Mar 28, 2011 Brian Bradley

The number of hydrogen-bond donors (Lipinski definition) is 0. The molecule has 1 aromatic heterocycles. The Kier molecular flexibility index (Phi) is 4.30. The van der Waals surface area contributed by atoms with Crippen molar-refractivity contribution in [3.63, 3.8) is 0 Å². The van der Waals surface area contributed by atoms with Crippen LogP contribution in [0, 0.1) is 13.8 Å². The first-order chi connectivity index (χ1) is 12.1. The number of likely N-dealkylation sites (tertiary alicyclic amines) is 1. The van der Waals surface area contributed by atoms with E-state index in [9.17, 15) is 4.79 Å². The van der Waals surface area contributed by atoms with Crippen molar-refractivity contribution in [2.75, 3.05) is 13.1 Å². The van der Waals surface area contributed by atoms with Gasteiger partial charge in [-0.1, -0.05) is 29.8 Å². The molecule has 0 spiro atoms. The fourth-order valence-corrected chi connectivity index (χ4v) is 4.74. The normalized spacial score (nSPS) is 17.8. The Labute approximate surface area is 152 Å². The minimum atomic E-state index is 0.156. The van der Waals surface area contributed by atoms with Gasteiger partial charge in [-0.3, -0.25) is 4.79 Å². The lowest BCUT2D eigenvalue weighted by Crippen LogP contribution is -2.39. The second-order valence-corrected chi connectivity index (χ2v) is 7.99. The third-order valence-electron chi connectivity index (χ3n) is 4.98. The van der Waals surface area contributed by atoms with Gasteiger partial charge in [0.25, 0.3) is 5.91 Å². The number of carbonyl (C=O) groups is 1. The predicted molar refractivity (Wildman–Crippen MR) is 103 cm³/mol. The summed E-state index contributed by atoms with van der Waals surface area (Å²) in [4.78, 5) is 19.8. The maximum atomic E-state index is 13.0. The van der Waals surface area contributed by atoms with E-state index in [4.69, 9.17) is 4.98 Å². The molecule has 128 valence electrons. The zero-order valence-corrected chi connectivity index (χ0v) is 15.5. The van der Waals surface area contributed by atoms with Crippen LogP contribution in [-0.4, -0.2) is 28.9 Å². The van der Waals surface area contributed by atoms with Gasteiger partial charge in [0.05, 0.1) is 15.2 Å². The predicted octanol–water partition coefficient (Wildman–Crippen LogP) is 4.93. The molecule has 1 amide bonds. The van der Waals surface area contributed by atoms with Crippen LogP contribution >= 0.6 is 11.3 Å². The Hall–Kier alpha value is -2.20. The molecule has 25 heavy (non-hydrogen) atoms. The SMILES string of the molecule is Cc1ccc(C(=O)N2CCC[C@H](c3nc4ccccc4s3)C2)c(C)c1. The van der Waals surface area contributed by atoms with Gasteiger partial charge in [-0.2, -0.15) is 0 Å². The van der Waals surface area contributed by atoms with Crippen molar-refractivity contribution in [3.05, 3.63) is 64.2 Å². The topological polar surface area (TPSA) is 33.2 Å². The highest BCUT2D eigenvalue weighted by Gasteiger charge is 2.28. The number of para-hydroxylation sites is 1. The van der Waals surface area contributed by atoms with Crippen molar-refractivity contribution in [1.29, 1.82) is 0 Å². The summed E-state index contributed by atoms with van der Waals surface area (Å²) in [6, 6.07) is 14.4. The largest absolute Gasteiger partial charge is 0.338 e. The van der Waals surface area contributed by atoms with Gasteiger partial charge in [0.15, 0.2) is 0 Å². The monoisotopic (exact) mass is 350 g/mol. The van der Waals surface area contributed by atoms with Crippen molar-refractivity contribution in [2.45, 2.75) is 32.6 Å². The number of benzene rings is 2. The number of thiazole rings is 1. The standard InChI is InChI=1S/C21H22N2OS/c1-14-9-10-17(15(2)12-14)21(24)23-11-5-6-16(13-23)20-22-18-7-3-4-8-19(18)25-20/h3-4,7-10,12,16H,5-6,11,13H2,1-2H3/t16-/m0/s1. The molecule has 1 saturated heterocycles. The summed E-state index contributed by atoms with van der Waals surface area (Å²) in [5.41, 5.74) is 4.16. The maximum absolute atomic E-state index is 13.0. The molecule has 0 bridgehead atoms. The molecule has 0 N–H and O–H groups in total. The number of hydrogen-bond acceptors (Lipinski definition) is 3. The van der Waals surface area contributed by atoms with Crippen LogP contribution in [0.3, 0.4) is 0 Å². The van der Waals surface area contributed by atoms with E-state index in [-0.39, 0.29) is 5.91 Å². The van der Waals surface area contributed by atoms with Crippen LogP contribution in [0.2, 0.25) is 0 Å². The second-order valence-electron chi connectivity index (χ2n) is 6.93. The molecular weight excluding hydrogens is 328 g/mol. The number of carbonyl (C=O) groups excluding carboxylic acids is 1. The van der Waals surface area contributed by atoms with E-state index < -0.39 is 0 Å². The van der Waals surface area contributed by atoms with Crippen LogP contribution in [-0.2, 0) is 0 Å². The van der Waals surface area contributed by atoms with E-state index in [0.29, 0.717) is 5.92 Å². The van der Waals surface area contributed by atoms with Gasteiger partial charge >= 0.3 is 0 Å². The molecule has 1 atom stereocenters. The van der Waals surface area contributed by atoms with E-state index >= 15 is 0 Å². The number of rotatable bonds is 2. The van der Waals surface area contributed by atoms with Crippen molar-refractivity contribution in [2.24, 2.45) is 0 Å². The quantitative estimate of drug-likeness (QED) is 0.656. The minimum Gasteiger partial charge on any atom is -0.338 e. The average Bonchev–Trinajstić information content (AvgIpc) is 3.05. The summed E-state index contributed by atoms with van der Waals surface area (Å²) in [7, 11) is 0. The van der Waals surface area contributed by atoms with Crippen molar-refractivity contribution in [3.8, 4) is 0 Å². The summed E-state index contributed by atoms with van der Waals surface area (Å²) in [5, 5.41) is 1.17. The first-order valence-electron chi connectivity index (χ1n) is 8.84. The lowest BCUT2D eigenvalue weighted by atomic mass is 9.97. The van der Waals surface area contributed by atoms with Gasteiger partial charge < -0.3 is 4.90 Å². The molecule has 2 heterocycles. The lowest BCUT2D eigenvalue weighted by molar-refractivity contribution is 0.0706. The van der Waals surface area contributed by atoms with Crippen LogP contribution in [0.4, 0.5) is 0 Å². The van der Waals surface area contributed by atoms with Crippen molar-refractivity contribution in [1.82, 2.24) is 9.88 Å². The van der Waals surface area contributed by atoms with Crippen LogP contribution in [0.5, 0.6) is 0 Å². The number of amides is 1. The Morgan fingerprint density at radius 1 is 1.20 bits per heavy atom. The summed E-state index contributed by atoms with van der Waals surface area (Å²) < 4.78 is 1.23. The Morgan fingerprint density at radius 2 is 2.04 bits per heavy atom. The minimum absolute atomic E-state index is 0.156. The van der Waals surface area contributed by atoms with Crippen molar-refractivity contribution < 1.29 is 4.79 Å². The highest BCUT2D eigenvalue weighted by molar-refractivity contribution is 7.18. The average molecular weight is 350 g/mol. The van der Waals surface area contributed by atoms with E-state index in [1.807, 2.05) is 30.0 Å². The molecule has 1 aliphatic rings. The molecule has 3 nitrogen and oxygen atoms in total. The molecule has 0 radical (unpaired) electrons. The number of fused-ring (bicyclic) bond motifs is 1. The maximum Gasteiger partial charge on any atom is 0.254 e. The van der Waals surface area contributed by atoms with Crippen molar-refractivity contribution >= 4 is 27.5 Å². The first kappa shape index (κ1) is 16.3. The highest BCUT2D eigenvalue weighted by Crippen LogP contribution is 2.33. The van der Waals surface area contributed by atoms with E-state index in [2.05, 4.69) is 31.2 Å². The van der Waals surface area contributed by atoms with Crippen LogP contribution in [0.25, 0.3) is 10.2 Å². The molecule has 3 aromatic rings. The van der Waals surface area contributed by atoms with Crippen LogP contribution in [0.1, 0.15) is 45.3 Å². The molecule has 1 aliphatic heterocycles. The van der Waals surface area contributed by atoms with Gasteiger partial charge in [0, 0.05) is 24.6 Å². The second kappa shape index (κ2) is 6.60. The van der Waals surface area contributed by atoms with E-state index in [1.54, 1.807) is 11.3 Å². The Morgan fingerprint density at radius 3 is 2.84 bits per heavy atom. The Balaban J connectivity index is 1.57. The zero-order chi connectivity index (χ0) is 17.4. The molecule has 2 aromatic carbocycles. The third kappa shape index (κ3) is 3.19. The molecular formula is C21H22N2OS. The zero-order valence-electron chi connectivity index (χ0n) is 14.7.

The National Credit Union Administration is preparing a lawsuit against some of the nation's biggest investment banks for billions of dollars it claims were lost during the financial meltdown, The Wall Street Journal reports. The NCUA's suit claims that the downfall of five of its biggest institutions can be directly attributed to the evaporation of securities held by Wall Street firms. According to the WSJ, the NCUA will target Goldman Sachs, Merrill Lynch (now part of Bank of America), Citigroup and J.P. Morgan Chase & Co., seeking to recoup approximately $50 billion. The NCUA states that the lost billions caused its members to lose business. Regulators gained control of the five largest credit unions during 2009 and 2010, leading to a mountain of toxic bonds that total $25 billion. The WSJ reports that consumers have a total of $680 billion in deposits in the nation's credit unions. The lawsuit by the NCUA, a federal agency, follows a suit recently filed by the Federal Deposit Insurance Corporation that seeks to recover nearly $900 million in assets from the families of two former Washington Mutual executives. They are accused of "shielding" liquid and fixed assets during a federal investigation.